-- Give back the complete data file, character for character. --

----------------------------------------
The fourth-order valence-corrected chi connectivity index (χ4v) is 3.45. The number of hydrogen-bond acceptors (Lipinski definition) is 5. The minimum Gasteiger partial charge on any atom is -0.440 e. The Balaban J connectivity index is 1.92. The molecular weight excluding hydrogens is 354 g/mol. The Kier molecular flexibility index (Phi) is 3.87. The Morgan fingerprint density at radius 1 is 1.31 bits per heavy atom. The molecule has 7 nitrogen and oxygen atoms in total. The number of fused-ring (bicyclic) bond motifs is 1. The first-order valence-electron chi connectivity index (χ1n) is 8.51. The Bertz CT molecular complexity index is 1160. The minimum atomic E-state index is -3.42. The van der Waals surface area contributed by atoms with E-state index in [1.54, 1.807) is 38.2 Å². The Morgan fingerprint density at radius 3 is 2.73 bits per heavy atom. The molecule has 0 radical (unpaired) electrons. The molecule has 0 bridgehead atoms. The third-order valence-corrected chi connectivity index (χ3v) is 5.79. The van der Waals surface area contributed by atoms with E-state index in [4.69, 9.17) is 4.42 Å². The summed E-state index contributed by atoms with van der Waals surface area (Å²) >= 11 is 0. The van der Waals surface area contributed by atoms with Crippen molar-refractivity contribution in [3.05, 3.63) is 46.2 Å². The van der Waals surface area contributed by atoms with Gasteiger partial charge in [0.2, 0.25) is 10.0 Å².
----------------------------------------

The fourth-order valence-corrected chi connectivity index (χ4v) is 3.45. The number of hydrogen-bond acceptors (Lipinski definition) is 5. The minimum Gasteiger partial charge on any atom is -0.440 e. The Balaban J connectivity index is 1.92. The molecular weight excluding hydrogens is 354 g/mol. The Kier molecular flexibility index (Phi) is 3.87. The Morgan fingerprint density at radius 1 is 1.31 bits per heavy atom. The molecule has 7 nitrogen and oxygen atoms in total. The number of fused-ring (bicyclic) bond motifs is 1. The first-order valence-electron chi connectivity index (χ1n) is 8.51. The Bertz CT molecular complexity index is 1160. The minimum atomic E-state index is -3.42. The van der Waals surface area contributed by atoms with E-state index in [1.54, 1.807) is 38.2 Å². The Morgan fingerprint density at radius 3 is 2.73 bits per heavy atom. The molecule has 0 radical (unpaired) electrons. The molecule has 0 bridgehead atoms. The third-order valence-corrected chi connectivity index (χ3v) is 5.79. The van der Waals surface area contributed by atoms with E-state index in [4.69, 9.17) is 4.42 Å². The summed E-state index contributed by atoms with van der Waals surface area (Å²) >= 11 is 0. The van der Waals surface area contributed by atoms with Crippen molar-refractivity contribution in [3.05, 3.63) is 46.2 Å². The van der Waals surface area contributed by atoms with Gasteiger partial charge in [0.2, 0.25) is 10.0 Å².